I recently opened an account with HSBC Hong Kong (I am a US citizen), and I'm exploring all of the options available to me at my new bank.

One product that caught my eye is called Deposit Plus, which appears to be kind of like forex trading, but there seems to be more to it than just that. As far as I can tell, one would deposit funds in one currency (e.g., HKD) and link the account to another currency (e.g., AUD).

The return on the investment is dependent upon whether and how much the linked currency appreciates against the deposit currency (but it seems to be more complicated than that, as it appears to be possible to make money if the linked currency remains stable or even weakens slightly against the deposit currency).

The potential returns look enticing (their marketing boasts 15-19% returns on featured currency pairs), so I think it's at least worth looking into, but I can't seem to find any information that explains how the product works.

Can anyone more familiar with the product or concepts involved lend some explanation?

3 Answers 3


HSBC, Hang Seng, and other HK banks had a series of special savings account offers when I lived in HK a few years ago. Some could be linked to the performance of your favorite stock or country's stock index.

Interest rates were higher back then, around 6% one year. What they were effectively doing is taking the interest you would have earned and used it to place a bet on the stock or index in question. Technically, one way this can be done, for instance, is with call options and zero coupon bonds or notes. But there was nothing to strategize with once the account was set up, so the investor did not need to know how it worked behind the scenes...

Looking at the deposit plus offering in particular, this one looks a little more dangerous than what I describe. See, now we are in an economy of low almost zero interest rates. So to boost the offered rate the bank is offering you an account where you guarantee the AUD/HKD rate for the bank in exchange for some extra interest. Effectively they sell AUD options (or want to cover their own AUD exposures) and you get some of that as extra interest. Problem is, if the AUD declines, then you lose money because the savings and interest will be converted to AUD at a contractual rate that you are agreeing to now when you take the deposit plus account. This risk of loss is also mentioned in the fine print. I wouldn't recommend this especially if the risks are not clear.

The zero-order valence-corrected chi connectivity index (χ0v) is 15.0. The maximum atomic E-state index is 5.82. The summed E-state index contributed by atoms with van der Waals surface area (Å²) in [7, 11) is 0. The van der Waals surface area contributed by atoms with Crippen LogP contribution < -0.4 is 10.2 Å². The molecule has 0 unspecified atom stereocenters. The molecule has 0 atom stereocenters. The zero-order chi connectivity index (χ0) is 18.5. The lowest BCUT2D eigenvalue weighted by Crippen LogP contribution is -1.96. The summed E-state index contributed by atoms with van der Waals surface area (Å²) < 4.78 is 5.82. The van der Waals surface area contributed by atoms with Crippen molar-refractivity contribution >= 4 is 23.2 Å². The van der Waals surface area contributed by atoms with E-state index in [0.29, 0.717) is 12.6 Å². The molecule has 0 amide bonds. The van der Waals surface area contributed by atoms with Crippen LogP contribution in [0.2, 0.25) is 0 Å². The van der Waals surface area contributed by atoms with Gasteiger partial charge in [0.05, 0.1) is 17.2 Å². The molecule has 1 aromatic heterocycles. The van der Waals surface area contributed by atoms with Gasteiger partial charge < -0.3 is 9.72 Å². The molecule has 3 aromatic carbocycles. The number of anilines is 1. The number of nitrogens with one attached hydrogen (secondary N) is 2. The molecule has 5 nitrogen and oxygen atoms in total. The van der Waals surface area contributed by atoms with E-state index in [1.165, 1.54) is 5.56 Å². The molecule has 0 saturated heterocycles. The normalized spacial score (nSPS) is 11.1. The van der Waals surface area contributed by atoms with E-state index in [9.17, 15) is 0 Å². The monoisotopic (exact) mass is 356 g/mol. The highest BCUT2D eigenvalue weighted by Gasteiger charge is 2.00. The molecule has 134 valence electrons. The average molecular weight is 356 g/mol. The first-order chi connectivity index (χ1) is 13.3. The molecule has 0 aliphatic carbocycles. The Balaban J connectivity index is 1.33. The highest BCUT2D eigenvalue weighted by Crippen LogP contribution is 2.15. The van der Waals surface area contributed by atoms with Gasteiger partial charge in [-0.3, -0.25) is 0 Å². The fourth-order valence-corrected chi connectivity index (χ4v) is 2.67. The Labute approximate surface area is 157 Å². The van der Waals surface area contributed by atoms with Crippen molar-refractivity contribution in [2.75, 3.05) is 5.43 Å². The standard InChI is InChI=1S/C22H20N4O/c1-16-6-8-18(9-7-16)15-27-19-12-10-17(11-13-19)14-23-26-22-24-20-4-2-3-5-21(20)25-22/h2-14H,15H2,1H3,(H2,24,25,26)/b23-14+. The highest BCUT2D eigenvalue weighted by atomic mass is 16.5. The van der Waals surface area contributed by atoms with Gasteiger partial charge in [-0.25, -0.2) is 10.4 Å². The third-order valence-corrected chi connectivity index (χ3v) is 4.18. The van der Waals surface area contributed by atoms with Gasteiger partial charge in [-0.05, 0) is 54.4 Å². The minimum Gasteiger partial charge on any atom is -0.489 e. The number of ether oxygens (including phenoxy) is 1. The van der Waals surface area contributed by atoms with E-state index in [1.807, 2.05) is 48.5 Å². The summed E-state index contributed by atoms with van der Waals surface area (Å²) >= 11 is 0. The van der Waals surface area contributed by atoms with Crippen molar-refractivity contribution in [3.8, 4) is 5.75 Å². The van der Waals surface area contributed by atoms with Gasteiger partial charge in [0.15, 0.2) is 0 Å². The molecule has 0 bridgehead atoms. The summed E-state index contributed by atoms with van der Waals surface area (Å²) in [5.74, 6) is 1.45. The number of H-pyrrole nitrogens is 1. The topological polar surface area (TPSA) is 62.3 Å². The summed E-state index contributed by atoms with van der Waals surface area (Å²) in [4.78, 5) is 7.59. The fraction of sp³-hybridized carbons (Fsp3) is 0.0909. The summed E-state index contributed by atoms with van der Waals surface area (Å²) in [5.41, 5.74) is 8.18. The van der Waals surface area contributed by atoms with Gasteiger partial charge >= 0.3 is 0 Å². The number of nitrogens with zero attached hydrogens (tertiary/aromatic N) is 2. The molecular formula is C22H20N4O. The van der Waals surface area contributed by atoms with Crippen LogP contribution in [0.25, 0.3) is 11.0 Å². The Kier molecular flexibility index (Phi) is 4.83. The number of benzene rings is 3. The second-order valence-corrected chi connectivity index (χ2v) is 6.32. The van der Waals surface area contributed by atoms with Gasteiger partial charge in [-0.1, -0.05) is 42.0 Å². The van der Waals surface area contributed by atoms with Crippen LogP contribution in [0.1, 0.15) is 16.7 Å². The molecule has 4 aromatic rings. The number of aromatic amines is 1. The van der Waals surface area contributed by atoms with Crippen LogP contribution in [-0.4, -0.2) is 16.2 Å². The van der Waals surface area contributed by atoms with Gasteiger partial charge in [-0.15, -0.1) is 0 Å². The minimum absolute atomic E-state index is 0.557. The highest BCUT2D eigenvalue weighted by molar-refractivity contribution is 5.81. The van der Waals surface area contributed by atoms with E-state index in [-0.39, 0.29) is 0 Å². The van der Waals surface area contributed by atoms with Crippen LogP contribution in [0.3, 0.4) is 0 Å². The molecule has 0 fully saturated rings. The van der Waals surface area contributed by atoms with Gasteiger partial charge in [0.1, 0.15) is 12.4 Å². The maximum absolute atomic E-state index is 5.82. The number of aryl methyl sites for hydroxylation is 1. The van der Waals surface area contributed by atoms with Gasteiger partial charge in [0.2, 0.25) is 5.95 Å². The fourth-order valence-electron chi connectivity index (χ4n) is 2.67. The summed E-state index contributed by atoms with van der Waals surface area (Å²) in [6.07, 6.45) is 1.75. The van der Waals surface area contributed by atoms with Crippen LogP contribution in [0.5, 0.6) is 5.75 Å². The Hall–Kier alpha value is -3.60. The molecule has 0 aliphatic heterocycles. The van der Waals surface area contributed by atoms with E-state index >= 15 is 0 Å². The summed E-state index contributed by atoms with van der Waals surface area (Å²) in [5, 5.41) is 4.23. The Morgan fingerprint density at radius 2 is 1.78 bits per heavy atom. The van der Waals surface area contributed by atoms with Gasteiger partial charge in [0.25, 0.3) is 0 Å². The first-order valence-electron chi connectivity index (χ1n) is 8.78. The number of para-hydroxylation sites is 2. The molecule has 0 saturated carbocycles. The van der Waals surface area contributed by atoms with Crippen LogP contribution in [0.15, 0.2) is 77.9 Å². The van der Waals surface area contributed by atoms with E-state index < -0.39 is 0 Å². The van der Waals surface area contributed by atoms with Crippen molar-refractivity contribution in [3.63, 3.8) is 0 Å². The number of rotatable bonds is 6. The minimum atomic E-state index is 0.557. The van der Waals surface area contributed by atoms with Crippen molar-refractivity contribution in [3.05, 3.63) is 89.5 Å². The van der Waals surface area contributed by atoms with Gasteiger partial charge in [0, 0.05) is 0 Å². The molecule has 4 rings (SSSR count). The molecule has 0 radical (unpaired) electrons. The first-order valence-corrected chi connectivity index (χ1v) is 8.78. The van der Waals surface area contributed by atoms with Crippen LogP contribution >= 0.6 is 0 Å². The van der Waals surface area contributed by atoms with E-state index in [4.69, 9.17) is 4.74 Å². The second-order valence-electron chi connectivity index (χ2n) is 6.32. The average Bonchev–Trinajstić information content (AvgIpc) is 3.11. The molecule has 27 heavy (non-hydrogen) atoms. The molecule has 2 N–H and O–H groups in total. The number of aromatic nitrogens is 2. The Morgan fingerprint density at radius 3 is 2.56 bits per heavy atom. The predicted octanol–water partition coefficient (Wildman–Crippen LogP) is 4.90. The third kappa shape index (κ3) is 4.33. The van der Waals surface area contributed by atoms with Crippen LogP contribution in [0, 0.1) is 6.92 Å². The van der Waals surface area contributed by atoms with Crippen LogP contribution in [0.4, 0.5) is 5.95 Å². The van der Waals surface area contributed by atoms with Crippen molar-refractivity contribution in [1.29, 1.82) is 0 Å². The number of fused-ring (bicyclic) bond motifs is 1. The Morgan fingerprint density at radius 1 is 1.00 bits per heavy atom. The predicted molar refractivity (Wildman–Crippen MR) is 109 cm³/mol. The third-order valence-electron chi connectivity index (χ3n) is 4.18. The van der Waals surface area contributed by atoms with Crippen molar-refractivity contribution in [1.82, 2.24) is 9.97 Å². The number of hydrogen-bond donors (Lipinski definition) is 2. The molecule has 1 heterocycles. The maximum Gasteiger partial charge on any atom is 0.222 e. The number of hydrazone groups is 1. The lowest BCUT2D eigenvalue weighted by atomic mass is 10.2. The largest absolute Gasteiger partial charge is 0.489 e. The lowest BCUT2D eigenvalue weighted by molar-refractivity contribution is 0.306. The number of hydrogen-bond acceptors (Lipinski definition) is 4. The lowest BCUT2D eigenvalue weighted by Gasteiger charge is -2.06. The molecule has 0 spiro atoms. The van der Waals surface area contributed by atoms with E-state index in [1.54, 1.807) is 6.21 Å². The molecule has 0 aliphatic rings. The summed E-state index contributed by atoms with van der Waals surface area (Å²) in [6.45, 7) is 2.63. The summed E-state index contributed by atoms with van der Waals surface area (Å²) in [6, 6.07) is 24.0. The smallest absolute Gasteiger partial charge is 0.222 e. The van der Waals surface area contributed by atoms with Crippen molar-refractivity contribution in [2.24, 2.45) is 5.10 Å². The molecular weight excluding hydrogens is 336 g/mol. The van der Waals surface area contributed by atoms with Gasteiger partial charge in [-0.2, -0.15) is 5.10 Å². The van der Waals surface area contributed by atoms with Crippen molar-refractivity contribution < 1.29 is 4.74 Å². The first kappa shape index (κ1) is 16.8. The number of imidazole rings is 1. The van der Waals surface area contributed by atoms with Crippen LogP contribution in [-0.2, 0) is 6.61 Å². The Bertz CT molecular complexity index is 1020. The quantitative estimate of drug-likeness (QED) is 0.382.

If you read the fine print, you may determine you are better off with a multicurrency account, where you can change your HK$ into any currency you like and earn interest in that currency.

None of these were "leveraged" forex accounts where you can bet on tiny fluctuations in currencies. Tiny being like 1% or 2% moves. Generally you should beware anything offering 50:1 or more leverage as a way to possibly lose all of your money quickly.

Since you mentioned being a US citizen, you should learn about IRS form TD F 90-22.1 (which must be filed yearly if you have over $10,000 in foreign accounts) and google a little about the "foreign account tax compliance act", which shows a shift of the government towards more strict oversight of foreign accounts.


15-19% gains also includes 15-19% and greater losses. They may not be required to disclose that to you in Hong Kong. If it isn't a leveraged account then that isn't too bad.

Hong Kong is a nice jurisdiction, The US Federal Government is the only person you don't hide your assets from - but they dont want anything - so just report the accounts as commanded and you'll be A-Okay.

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    The Deposit Plus product page the OP linked to does have a "Risk disclosure" section at the bottom. You're right: "Deposit Plus is not principal protected. You must be prepared to incur loss [...]" Commented Oct 8, 2011 at 12:27

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